Although they had managed to partially refill the waterskins during the storm, they drank the last of their water that morning. “I hope w

e’re going in the right direction,” said Eragon, crunching up the empty water bag, “because we’ll be in trouble if we don’t reach Yazuac today.”

Brom did not seem disturbed. “I’ve traveled this way before. Yazuac will be in sight before dusk.”

Eragon laughed doubtfully. “Perhaps you see something I don’t. How can you know that when everything looks exactly the same for leagues around?”

“Because I am guided not by the land, but by the stars and sun. They will not lead us astray. Come! Let us be off. It is foolish to conjure up woe where none exists. Yazuac will be there.”

His words proved true. Saphira spotted the village first, but it was not until later in the day that the rest of them saw it as a dark bump on the horizon. Yazuac was still very far away; it was only visible because of the plain’s uniform flatness. As they rode closer, a dark winding line appeared on either side of the town and disappeared in the distance.

“The Ninor River,” said Brom, pointing at it.

Eragon pulled Cadoc to a stop. “Saphira will be seen if she stays with us much longer. Should she hide while we go into Yazuac?”

Brom scratched his chin and looked at the town. “See that bend in the river? Have her wait there. It’s far enough from Yazuac so no one should find her, but close enough that she won’t be left behind. We’ll go through the town, get what we need, and then meet her.”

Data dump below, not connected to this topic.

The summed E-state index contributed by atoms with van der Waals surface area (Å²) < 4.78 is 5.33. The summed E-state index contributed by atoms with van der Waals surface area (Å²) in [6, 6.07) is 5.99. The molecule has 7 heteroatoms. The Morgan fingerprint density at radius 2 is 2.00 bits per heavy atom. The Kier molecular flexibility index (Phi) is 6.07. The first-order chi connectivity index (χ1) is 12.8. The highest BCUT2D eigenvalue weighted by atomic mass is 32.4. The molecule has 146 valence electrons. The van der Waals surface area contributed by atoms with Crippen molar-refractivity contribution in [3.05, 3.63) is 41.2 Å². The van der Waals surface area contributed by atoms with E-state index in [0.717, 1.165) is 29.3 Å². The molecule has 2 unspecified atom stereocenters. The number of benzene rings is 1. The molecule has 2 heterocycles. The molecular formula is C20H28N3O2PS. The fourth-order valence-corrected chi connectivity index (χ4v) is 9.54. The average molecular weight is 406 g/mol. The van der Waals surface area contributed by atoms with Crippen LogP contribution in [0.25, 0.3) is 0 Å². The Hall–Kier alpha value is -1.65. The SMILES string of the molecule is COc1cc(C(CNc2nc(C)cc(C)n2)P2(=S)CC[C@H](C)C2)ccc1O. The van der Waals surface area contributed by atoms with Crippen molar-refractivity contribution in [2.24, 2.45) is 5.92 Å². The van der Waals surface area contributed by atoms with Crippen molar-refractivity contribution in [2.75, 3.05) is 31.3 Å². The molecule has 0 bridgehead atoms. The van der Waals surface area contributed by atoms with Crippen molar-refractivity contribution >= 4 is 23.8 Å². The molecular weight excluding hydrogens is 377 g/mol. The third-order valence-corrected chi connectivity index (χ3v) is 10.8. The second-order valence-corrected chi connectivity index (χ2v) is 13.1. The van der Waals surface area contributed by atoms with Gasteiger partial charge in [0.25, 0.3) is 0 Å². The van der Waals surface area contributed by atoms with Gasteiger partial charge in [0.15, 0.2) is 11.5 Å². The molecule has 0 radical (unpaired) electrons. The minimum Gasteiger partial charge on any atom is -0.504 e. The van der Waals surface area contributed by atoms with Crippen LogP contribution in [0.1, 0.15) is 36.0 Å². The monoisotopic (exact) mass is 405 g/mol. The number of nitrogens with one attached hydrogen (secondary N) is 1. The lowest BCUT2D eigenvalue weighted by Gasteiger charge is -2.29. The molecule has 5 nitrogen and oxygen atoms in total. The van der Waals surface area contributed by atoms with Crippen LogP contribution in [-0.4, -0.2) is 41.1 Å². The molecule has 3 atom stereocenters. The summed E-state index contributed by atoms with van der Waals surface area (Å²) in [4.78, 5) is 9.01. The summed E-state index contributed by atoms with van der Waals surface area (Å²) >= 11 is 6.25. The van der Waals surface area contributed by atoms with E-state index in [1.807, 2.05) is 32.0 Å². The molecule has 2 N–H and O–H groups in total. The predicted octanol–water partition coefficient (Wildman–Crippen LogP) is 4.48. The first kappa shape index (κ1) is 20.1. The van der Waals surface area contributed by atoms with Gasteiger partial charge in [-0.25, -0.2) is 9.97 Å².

I don’t like it, said Saphira when Eragon had explained the plan. This is irritating, having to hide all the time like a criminal.

You know what would happen if we were revealed. She grumbled but gave in and flew away low to the ground.

They kept a swift pace in anticipation of the food and drink they would soon enjoy. As they approached the small houses, they could see smoke from a dozen chimneys, but there was no one in the streets. An abnormal silence enveloped the village. By unspoken consent they stopped before the first house. Eragon abruptly said, “There aren’t any dogs barking.”


“Doesn’t mean anything, though.”

“. . . No.”

Eragon paused. “Someone should have seen us by now.”


“Then why hasn’t anyone come out?”

Brom squinted at the sun. “Could be afraid.”

“Could be,” said Eragon. He was quiet for a moment. “And if it’s a trap? The Ra’zac might be waiting for us.”

“We need provisions and water.”

“There’s the Ninor.”

“Still need provisions.”

“True.” Eragon looked around. “So we go in?”

Brom flicked his reins. “Yes, but not like fools. This is the main entrance to Yazuac. If there’s an ambush, it’ll be along here. No one will expect us to arrive from a different direction.”